If you use this feature, your external SD card is replacing your internal storage. In the process, it will be encrypted. You no longer can "simply unmount" the card to read it in any other device (including a card reader attached to your PC), as in that case the file system would be unreadable in the latter (due to encryption – which is done "for security", so a thief cannot simply remove the card to circumvent your device's lock screen and get straight to your data).
Reference: Android 6.0 can treat SD cards as internal storage… at a cost
Choose internal storage and the microSD card will be reformatted and encrypted. Once this is done, the card can only be used as internal storage. If you try to eject the card and read it on a computer, it won’t work. All data on the card will also be erased, so you may want to back up anything important first. Android does provide an option to migrate it, but early reports suggest it’s unreliable.
You can still choose to have apps installed to either the true internal storage or your microSD card that’s been formatted to behave like internal storage. But if you had a phone with 8GB of storage and a 32GB microSD card, you’ll only have 32GB of space for music, movies, games, or other files, not 40GB.
Reference: Adoptable Storage: Android Marshmallow’s hidden feature that your phone probably can’t use:
Notice that the space is not increased by the size of the sdcard, but to the size of the sdcard. You’re basically swapping out your internal storage (which is typically eMMC, which is fairly quick), with your sdcard (which is typically slower than the built-in storage chip). You’ll be trading speed for capacity. In some cases this is a fair trade.
There is one more interesting tidbit: with a little bit of work, adoptable storage extends beyond just microsd cards. You can technically mount any USB OTG device as adoptable storage. In theory, this would let you have a 1TB hard drive attached via USB OTG. Of course you’d never be able to remove that hard drive, so the uses are very limited – but very interesting.
If you’re interested in forcing “any” storage device connected via USB OTG to become adoptable storage, here’s the command you’ll need to know. We haven’t tried this, so proceed at your own risk.
adb shell sm set-force-adoptable true
Where AndroidCentral in Inside Marshmallow: Adoptable storage continues:
adb shell sm set-force-adoptable true
But you probably shouldn't.
Once a storage device is adopted, it becomes part of the system and is no longer removable. Sure you can physically remove it, but you'll be prompted to put it back while apps and services crash on your phone or tablet. It's adopted — taken in and loved by the system, and made part of the whole.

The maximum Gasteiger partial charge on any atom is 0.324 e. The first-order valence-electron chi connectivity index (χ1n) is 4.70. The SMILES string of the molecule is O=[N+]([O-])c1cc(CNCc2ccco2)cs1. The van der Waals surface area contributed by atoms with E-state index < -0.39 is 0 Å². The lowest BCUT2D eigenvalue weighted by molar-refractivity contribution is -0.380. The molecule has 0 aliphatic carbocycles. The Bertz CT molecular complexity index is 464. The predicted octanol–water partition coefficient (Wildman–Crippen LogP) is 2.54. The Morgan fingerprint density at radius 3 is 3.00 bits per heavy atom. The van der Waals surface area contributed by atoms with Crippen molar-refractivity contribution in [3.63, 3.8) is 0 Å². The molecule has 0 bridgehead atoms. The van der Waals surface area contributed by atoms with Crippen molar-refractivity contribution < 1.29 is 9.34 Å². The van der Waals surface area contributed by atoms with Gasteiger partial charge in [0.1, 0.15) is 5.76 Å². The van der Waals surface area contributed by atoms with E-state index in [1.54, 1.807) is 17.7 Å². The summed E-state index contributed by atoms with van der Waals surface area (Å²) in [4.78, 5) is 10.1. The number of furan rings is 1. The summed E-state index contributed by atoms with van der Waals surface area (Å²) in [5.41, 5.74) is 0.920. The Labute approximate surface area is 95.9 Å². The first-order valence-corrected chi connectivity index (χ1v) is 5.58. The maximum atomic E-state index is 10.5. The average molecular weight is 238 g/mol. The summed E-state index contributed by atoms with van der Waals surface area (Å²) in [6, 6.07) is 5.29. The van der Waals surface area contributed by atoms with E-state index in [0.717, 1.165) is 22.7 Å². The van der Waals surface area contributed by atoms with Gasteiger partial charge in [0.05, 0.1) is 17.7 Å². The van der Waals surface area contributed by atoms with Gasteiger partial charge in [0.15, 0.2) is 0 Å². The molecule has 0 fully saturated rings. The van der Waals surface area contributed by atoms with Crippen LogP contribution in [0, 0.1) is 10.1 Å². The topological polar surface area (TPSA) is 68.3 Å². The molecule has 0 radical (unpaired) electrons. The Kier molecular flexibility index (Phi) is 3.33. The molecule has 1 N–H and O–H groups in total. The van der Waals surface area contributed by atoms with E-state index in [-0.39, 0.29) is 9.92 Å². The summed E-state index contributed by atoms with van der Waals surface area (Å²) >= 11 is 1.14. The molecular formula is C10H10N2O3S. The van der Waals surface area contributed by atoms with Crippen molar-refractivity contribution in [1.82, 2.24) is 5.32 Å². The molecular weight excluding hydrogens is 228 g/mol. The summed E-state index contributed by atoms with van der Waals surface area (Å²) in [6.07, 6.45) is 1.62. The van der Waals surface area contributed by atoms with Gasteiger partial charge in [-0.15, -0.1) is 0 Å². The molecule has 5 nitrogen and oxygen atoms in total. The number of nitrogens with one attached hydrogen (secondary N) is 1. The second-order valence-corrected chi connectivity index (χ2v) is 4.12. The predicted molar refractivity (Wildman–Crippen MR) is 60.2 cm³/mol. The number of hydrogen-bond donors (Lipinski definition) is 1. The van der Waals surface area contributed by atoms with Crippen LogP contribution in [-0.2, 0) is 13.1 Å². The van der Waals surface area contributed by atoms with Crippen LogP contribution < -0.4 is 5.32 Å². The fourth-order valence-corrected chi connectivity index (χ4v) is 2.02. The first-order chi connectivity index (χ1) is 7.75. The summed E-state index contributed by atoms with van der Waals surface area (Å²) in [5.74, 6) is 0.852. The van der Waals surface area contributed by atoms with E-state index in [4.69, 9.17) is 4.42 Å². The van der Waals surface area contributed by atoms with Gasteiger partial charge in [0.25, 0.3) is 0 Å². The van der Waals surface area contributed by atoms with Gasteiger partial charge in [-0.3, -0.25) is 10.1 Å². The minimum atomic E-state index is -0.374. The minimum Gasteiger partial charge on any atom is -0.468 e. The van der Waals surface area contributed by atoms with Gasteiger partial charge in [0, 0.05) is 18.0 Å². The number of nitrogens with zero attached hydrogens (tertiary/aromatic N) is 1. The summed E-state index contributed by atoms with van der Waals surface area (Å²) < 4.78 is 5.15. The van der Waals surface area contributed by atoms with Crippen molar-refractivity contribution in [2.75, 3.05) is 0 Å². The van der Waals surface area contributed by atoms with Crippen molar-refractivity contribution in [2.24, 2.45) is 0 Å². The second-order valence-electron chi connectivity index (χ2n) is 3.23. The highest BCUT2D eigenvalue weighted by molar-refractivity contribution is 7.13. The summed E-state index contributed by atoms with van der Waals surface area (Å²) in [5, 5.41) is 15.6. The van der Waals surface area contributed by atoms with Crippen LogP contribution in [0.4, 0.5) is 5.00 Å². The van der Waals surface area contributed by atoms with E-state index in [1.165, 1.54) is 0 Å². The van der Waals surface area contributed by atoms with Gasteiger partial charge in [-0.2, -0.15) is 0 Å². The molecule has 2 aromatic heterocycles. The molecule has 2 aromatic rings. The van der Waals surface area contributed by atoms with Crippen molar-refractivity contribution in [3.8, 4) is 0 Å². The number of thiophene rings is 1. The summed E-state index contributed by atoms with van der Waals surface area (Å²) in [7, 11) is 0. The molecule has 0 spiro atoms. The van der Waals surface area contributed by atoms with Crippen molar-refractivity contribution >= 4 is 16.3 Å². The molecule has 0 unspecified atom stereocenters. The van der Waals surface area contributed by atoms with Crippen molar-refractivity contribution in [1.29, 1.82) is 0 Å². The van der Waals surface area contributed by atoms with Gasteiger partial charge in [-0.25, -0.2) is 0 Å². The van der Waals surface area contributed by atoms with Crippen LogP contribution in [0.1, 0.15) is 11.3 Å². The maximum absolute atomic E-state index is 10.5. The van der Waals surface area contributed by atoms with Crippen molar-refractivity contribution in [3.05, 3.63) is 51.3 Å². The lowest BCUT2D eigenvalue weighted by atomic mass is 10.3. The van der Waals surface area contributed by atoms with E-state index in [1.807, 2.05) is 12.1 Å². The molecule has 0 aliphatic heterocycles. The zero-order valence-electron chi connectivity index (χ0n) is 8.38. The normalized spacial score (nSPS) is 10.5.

An interesting comment there reads:
Glad I read this, I was thinking adoptable storage was a great idea and I could buy a 16GB phone and simply throw in a big microSD card and beat the system. But, probably not a good idea now that I understand more of how it works.
Plus, to underline what I wrote about factory-reset:
You can remove and reformat the card whenever you like, but doing so will force you to factory reset your phone.
I opted to keep it as normal external storage. At least that way if the phone has a failure i still have access to my SD card files. The other way keeps it encrypted and if the phone were to experience phone ending glitch the card would be useless as its encrypted and the only device to see it is dead. No taking it out and inserting into a computer to recover my pics or vids or music.
According to Android 6.0 Marshmallow tip: ‘Adopt’ your MicroSD card as internal storage [Video], there is a "way back":
Thankfully, it’s not completely permanent. If you decide you’d like to use it just to store media, you can change it back by heading to Settings>Storage & USB, then selecting the card, hitting the top right menu and then select ‘Format as portable’.
But read between the lines: Format means all data on it will be erased. So if you want to do that, you'll need to make sure having secured your data beforehand. No easy "USB card reader" way here, you'll have to copy everything via USB or network.1 And if the card breaks, no way to use the card reader and some recovery soft to rescue at least parts of it; encryption makes that impossible. If it's broken it most likely won't even mount on the device anymore – so everything you haven't backed up elsewhere will be "gone for good".
As long as the card is "good", there's some interesting pointer found in Decrypting Android M adopted storage (emphasis mine):
Android M allows for adoptable storage, which is implemented similarly to internal storage FDE -- using dm-crypt with a per-volume, static 128-bit AES key, stored in
/data/misc/vold/. Once the key is extracted from the device, adopted storage can be mounted and read/written on any Linux machine. Adoptable storage encryption is done purely in software (at least in the current preview build), so its performance is likely comparable to encrypted internal storage on devices that don't support hardware-accelerated FDE.
1In Storage › Internal Storage you should find "migrate data" which will move your stuff back to internal – if you got enough space left there. (thanks to Barleyman for pointing this out)